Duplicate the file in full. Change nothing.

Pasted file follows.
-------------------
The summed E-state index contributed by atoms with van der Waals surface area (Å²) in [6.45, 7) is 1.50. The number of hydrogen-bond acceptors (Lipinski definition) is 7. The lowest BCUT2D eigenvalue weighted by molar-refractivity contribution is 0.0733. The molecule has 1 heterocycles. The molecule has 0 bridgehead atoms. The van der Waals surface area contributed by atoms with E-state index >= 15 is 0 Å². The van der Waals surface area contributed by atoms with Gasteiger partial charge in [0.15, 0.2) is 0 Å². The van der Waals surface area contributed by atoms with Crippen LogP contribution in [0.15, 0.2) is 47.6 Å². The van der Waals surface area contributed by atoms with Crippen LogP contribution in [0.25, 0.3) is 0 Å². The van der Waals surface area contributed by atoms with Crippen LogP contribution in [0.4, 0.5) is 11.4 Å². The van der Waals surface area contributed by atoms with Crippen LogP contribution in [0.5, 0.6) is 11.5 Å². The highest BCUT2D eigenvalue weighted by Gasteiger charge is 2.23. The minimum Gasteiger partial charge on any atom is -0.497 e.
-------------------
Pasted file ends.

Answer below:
The summed E-state index contributed by atoms with van der Waals surface area (Å²) in [6.45, 7) is 1.50. The number of hydrogen-bond acceptors (Lipinski definition) is 7. The lowest BCUT2D eigenvalue weighted by molar-refractivity contribution is 0.0733. The molecule has 1 heterocycles. The molecule has 0 bridgehead atoms. The van der Waals surface area contributed by atoms with E-state index >= 15 is 0 Å². The van der Waals surface area contributed by atoms with Gasteiger partial charge in [0.15, 0.2) is 0 Å². The van der Waals surface area contributed by atoms with Crippen LogP contribution in [0.15, 0.2) is 47.6 Å². The van der Waals surface area contributed by atoms with Crippen LogP contribution in [0.25, 0.3) is 0 Å². The van der Waals surface area contributed by atoms with Crippen LogP contribution in [0.4, 0.5) is 11.4 Å². The van der Waals surface area contributed by atoms with Crippen LogP contribution in [0.5, 0.6) is 11.5 Å². The highest BCUT2D eigenvalue weighted by Gasteiger charge is 2.23. The minimum Gasteiger partial charge on any atom is -0.497 e.